The list of the benefits the U.S. government offers veterans is long. According to Military.com, a news and resource website for military members, veterans, and their families, these benefits include disability compensation, pension programs, free or low-cost medical care through VA hospitals and medical facilities, education plans, home loan guarantees, vocational training, Small Business Administration loans, counseling, and burials. (These are the most popular veterans benefit in every state.)
For a variety of reasons, some states across the country are better places for veterans of the armed services to retire to, and the worst state for veterans benefits is New Jersey.
The number of people eligible for veteran benefits is large. Pew Research reports there are 19 million American veterans. The percentage of those from World War II has dropped to well under 1%. The number of Korean War veterans has declined to 5%. Almost 70% are veterans from the Vietnam War and Gulf War.
About 30% of vets nationwide (and 41% of those who have served since Sept. 11, 2001) have physical disabilities connected with their tours of duty or they suffer from post-traumatic stress disorder. The difficulty of adjusting to civilian life, an uncertain pandemic-era job market, and the way each state taxes military benefits are other factors affecting them.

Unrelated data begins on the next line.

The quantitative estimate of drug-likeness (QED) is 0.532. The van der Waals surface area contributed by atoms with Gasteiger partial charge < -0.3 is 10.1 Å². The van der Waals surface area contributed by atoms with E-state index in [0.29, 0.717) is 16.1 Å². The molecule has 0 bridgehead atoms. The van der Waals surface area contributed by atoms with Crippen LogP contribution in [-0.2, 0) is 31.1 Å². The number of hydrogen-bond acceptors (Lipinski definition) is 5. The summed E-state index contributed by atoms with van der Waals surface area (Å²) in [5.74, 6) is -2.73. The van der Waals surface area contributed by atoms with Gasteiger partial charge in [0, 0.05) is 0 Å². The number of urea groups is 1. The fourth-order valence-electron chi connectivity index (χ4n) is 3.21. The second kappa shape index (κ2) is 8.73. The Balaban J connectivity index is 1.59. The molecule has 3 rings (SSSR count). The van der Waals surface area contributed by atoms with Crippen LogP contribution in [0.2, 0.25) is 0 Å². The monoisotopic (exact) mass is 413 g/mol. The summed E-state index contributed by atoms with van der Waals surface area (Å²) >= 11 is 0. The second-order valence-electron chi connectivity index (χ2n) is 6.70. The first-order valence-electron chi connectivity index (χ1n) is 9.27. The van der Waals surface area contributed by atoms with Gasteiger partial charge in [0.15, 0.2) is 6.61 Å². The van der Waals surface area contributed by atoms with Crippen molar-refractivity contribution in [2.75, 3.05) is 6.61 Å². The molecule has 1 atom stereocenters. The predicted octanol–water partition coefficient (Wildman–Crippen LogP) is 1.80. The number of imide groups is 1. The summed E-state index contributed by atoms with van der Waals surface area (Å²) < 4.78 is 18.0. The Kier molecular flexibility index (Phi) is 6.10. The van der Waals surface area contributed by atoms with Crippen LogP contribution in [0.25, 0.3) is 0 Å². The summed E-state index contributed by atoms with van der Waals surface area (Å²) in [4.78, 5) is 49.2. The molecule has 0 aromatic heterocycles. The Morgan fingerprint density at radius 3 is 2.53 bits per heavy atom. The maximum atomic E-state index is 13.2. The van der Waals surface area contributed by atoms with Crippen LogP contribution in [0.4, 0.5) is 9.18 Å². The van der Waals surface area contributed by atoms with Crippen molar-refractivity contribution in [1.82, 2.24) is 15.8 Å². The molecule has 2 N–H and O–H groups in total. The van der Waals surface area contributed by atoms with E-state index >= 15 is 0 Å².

To determine the states with the best and worst benefits for veterans, 24/7 Wall St. reviewed the article Best and Worst States for Veterans from financial comparison site MagnifyMoney. States were ranked based on the veteran population, the quality and quantity of Veterans Affairs centers, and the economic circumstances for veterans.
Based on these criteria, the state with the worst benefits for veterans is New Jersey, which scored 22.8/100. The best state scored 67.9/100, significantly higher. Only 5.7% of the state’s adult population are veterans, the second lowest percentage of all states, and that is projected to further decline. (Find out if any of New Jersey cities made the list of America’s 25 military cities.)
The state, however, has 16.9 veterans center facilities per 100,000 VA enrollees — the 20th lowest ratio. The median property tax range for veterans in New Jersey is among the highest at $7,000 to $7,999.